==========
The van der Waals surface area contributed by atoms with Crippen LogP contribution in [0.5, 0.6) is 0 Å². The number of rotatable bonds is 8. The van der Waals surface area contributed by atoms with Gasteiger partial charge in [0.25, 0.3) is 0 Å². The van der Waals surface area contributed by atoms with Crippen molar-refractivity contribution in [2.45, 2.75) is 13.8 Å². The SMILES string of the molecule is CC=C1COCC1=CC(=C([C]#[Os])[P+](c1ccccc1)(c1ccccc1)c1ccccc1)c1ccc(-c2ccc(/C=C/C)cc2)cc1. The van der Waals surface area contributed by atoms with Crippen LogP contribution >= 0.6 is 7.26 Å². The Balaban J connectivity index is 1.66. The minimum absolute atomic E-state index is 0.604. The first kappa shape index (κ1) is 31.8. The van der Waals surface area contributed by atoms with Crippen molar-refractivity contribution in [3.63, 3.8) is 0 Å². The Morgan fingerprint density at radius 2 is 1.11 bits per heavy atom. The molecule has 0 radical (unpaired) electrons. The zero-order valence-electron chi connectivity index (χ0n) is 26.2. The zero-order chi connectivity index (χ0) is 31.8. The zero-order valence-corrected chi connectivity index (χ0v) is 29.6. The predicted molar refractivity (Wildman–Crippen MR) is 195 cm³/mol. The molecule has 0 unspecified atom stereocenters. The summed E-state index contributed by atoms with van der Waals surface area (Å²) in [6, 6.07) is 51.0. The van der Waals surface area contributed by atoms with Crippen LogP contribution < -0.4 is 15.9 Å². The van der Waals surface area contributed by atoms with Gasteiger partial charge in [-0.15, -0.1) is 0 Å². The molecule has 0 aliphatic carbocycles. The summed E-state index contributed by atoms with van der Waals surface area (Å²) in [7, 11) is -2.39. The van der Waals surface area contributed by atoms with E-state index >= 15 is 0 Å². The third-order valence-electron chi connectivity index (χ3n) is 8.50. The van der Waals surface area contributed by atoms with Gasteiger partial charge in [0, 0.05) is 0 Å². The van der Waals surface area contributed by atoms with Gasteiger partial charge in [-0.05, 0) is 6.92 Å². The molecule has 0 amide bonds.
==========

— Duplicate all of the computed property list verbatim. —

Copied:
The van der Waals surface area contributed by atoms with Crippen LogP contribution in [0.5, 0.6) is 0 Å². The number of rotatable bonds is 8. The van der Waals surface area contributed by atoms with Gasteiger partial charge in [0.25, 0.3) is 0 Å². The van der Waals surface area contributed by atoms with Crippen molar-refractivity contribution in [2.45, 2.75) is 13.8 Å². The SMILES string of the molecule is CC=C1COCC1=CC(=C([C]#[Os])[P+](c1ccccc1)(c1ccccc1)c1ccccc1)c1ccc(-c2ccc(/C=C/C)cc2)cc1. The van der Waals surface area contributed by atoms with Crippen LogP contribution >= 0.6 is 7.26 Å². The Balaban J connectivity index is 1.66. The minimum absolute atomic E-state index is 0.604. The first kappa shape index (κ1) is 31.8. The van der Waals surface area contributed by atoms with Crippen molar-refractivity contribution in [3.63, 3.8) is 0 Å². The Morgan fingerprint density at radius 2 is 1.11 bits per heavy atom. The molecule has 0 radical (unpaired) electrons. The zero-order valence-electron chi connectivity index (χ0n) is 26.2. The zero-order chi connectivity index (χ0) is 31.8. The zero-order valence-corrected chi connectivity index (χ0v) is 29.6. The predicted molar refractivity (Wildman–Crippen MR) is 195 cm³/mol. The molecule has 0 unspecified atom stereocenters. The summed E-state index contributed by atoms with van der Waals surface area (Å²) in [6, 6.07) is 51.0. The van der Waals surface area contributed by atoms with Crippen LogP contribution < -0.4 is 15.9 Å². The van der Waals surface area contributed by atoms with Gasteiger partial charge in [-0.15, -0.1) is 0 Å². The molecule has 0 aliphatic carbocycles. The summed E-state index contributed by atoms with van der Waals surface area (Å²) in [7, 11) is -2.39. The van der Waals surface area contributed by atoms with E-state index >= 15 is 0 Å². The third-order valence-electron chi connectivity index (χ3n) is 8.50. The van der Waals surface area contributed by atoms with Gasteiger partial charge in [0, 0.05) is 0 Å². The van der Waals surface area contributed by atoms with Gasteiger partial charge in [-0.05, 0) is 6.92 Å². The molecule has 0 amide bonds.